Duncan Black and Alonzo Decker revolutionized tooling forever when they invented and patented the very first handheld portable drill in 1917. Every wood products shop around the world has been influenced by this one invention. A second major advancement in tooling came about in 1949, with John T. Parsons’ invention of the first Computer Numerical Control system, which we’ve come to know as the CNC machine.
Parsons’ groundbreaking technology has since become a staple in modern-day wood products design and manufacturing. Technology that once was reserved for large-scale manufacturing can now be found in small shops across America.
This technology is readily accessible for kids and young adults who are creating products using 3D printers and CNC. Their ability to create and produce products eclipses the ‘80s generation’s endless hours spend playing video games on the Atari gaming system. Unlike the analogue gaming systems of old, teens and young adults are now solving real-world problems and inventing new products with machines that were once reserved for engineers. Utilizing new technology and software, they are creating products with direct practical application. These emerging and creative platforms are paving a path for a new generation of developers and manufacturers.
Investing in automation will increase productivity and open new possibilities for business owners looking to increase efficiency. This investment invites a new mindset for planning and production. With each new piece of technology comes a new learning curve that must be managed. This learning curve is something we need to be prepared for. The more we add new technology, the more we must understand it, maintain it, and learn the logistics in order to keep the machines of our business running smoothly.
When I purchased my first Shop Sabre Industrial Series CNC, I was informed repeatedly that one CNC will be the equivalent of four employees, a notion that has certainly held true over the years. However, no one prepared me for the need to mold my business around this new piece of equipment.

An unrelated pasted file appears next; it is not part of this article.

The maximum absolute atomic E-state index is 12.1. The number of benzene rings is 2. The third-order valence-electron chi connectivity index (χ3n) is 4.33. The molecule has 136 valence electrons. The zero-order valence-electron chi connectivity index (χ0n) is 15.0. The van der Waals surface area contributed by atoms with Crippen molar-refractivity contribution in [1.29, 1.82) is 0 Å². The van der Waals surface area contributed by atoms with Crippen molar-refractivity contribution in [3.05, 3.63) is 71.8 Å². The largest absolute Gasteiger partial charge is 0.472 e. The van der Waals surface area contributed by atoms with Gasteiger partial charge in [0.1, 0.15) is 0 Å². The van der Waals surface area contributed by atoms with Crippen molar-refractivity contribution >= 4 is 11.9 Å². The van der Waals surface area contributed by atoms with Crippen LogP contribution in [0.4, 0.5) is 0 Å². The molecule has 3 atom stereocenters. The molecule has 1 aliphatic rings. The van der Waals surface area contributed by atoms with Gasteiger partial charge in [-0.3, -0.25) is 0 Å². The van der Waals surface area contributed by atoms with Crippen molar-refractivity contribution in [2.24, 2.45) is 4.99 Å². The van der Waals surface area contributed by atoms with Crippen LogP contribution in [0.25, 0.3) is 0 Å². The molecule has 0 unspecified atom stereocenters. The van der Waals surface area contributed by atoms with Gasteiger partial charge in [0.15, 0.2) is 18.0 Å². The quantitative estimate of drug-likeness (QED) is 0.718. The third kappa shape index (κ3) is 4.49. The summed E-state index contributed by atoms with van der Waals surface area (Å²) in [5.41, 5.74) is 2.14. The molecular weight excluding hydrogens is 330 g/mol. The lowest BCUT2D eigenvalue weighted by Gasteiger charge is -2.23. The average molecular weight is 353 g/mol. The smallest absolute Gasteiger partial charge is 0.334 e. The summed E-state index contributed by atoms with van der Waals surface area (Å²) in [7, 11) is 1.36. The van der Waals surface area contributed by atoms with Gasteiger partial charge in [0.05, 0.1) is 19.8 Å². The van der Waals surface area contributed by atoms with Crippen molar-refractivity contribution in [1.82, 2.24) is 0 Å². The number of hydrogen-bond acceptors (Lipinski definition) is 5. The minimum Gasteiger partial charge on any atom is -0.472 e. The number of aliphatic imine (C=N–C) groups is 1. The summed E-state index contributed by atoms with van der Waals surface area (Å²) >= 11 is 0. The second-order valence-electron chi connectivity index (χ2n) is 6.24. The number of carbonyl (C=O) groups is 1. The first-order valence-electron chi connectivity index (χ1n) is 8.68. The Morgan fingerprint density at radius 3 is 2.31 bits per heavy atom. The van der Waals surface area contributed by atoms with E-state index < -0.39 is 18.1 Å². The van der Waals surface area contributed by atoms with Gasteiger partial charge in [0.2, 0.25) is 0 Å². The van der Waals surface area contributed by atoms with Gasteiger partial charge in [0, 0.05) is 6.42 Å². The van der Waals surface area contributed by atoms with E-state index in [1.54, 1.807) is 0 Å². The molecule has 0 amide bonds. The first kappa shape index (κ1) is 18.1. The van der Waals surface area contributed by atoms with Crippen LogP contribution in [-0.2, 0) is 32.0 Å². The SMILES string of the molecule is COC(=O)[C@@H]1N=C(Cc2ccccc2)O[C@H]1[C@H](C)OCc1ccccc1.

I needed to relearn a different workflow to “feed the beast.” I needed to change my mindset to fit how the CNC could help me and I needed to keep it running. I could let an investment sit in the shop unused, but that wouldn’t be a very good investment. I needed to have focus, creativity, and plans to keep it running steady to help my end goals.
Honestly, there was a steep learning curve for learning the software, programming projects, and troubleshooting. I would like to think I’ve achieved a high level of expertise in G-Code, CNC assembly, and disassembly… and I’m still learning.
A CNC or any piece of automated equipment is great for business and is highly likely to be your next amazing investment. Just be prepared to implement new methods and apply some creativity to keep the investment on track toward meeting the goals you set. Any new piece of machinery in your shop is only as good as the operator running it.
The easy part is to purchase a new machine. The hard part is re-examining what you think you know and being open to learn something new. I recently entered the world of Adaptive 3D Model Scanning. This new technology in combination with 4th axis CNC milling has opened a new world of possibilities for me. I am envisioning and creating product I never thought possible all thanks to being open to technology.
I am excited to see what the future holds for manufacturing. I believe we are standing at another point in history for vast technological breakthroughs that will change how our future looks—just as our predecessors experienced in 1917 and 1949. All new technologies challenge us to adapt, to experiment and to be prepared to fail. If we aren’t failing from time to time, we aren’t growing and learning.
Grow your business at the premier global woodworking trade show.
International Woodworking Fair
August 6–9, 2024
8:30 AM–5:00 PM
8:30 AM–2:00 PM
Georgia World Congress Center
285 Andrew Young International Blvd
Atlanta, GA 30313